Yes, you may regain the ability to eat more foods but it can take more than avoiding gluten to heal your gut. I'm working with the GAPS diet right now to try to shift my bacterial balance, since I noticed a lot of my recent issues started after a course of antibiotics.

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You've listed a bunch of foods with lectins, and the nightshades you also have in your signature have a lot of lectins and other food chemicals. "Leaky gut" can let lectins that shouldn't be in your bloodstream across. I also get that fatigue you're describing from starchy foods and I'm figuring out it's a combination of insulin reaction, and feeding too much starch to yeast in my gut (that shouldn't be there).

Yes, you may regain the ability to eat more foods but it can take more than avoiding gluten to heal your gut. I'm working with the GAPS diet right now to try to shift my bacterial balance, since I noticed a lot of my recent issues started after a course of antibiotics.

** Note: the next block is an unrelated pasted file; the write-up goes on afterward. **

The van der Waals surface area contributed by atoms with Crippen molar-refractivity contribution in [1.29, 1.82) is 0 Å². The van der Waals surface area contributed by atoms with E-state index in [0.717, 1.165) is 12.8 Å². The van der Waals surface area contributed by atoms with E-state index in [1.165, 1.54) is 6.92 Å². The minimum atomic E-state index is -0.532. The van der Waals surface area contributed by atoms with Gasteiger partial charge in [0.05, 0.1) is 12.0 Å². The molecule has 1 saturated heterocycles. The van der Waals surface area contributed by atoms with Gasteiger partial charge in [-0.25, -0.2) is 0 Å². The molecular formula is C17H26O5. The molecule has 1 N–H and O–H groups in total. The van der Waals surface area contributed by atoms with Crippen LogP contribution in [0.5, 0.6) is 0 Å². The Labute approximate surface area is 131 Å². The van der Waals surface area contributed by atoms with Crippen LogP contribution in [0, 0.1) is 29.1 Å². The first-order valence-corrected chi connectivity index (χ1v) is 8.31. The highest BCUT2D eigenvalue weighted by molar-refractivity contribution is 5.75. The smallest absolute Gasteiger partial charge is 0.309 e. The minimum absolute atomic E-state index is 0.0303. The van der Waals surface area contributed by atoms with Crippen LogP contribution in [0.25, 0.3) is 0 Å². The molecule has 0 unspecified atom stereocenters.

Skylark, just reading your post and thought something I did a while ago might be of help. Before diagnosing gluten issues I looked at a load of other things that I thought might be what was causing my issues. I looked at thyroid, leaky gut, CFS (an associated treatments) etc etc. One of the things I looked at was candida and took a course of threelac for a month or two. Before I started a gluten-free diet, it was the only thing that made a difference and my gut feels so much healthier after the course. Don't know if that would be of help or whether you've tried it but I thought I'd at least bring it up incase it was of any use.

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You've listed a bunch of foods with lectins, and the nightshades you also have in your signature have a lot of lectins and other food chemicals. "Leaky gut" can let lectins that shouldn't be in your bloodstream across. I also get that fatigue you're describing from starchy foods and I'm figuring out it's a combination of insulin reaction, and feeding too much starch to yeast in my gut (that shouldn't be there).